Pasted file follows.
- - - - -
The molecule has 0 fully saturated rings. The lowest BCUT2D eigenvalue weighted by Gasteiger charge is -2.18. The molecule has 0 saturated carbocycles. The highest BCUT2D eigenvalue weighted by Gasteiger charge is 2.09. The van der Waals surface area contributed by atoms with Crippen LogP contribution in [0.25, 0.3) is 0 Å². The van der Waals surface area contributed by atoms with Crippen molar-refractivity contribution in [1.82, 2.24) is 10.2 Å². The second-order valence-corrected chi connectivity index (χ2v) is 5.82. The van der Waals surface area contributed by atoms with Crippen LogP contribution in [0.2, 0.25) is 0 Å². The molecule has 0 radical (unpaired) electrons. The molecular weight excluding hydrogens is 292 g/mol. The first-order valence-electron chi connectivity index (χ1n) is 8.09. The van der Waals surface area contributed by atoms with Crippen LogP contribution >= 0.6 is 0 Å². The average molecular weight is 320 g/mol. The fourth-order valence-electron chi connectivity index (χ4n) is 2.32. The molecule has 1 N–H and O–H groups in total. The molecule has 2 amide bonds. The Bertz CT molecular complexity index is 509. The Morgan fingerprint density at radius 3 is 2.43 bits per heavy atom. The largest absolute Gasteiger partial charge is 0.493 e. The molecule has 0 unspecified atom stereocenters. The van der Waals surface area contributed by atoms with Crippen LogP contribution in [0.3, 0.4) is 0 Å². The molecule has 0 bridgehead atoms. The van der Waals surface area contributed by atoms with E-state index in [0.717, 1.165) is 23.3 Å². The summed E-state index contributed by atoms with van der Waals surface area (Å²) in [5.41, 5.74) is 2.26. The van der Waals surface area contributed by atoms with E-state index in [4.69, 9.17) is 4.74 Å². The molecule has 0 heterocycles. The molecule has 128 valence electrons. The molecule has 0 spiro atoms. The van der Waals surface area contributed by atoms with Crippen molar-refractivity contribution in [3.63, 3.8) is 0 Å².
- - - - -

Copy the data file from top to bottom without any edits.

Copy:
The molecule has 0 fully saturated rings. The lowest BCUT2D eigenvalue weighted by Gasteiger charge is -2.18. The molecule has 0 saturated carbocycles. The highest BCUT2D eigenvalue weighted by Gasteiger charge is 2.09. The van der Waals surface area contributed by atoms with Crippen LogP contribution in [0.25, 0.3) is 0 Å². The van der Waals surface area contributed by atoms with Crippen molar-refractivity contribution in [1.82, 2.24) is 10.2 Å². The second-order valence-corrected chi connectivity index (χ2v) is 5.82. The van der Waals surface area contributed by atoms with Crippen LogP contribution in [0.2, 0.25) is 0 Å². The molecule has 0 radical (unpaired) electrons. The molecular weight excluding hydrogens is 292 g/mol. The first-order valence-electron chi connectivity index (χ1n) is 8.09. The van der Waals surface area contributed by atoms with Crippen LogP contribution >= 0.6 is 0 Å². The average molecular weight is 320 g/mol. The fourth-order valence-electron chi connectivity index (χ4n) is 2.32. The molecule has 1 N–H and O–H groups in total. The molecule has 2 amide bonds. The Bertz CT molecular complexity index is 509. The Morgan fingerprint density at radius 3 is 2.43 bits per heavy atom. The largest absolute Gasteiger partial charge is 0.493 e. The molecule has 0 unspecified atom stereocenters. The van der Waals surface area contributed by atoms with Crippen LogP contribution in [0.3, 0.4) is 0 Å². The molecule has 0 bridgehead atoms. The van der Waals surface area contributed by atoms with E-state index in [0.717, 1.165) is 23.3 Å². The summed E-state index contributed by atoms with van der Waals surface area (Å²) in [5.41, 5.74) is 2.26. The van der Waals surface area contributed by atoms with E-state index in [4.69, 9.17) is 4.74 Å². The molecule has 0 heterocycles. The molecule has 128 valence electrons. The molecule has 0 spiro atoms. The van der Waals surface area contributed by atoms with Crippen molar-refractivity contribution in [3.63, 3.8) is 0 Å².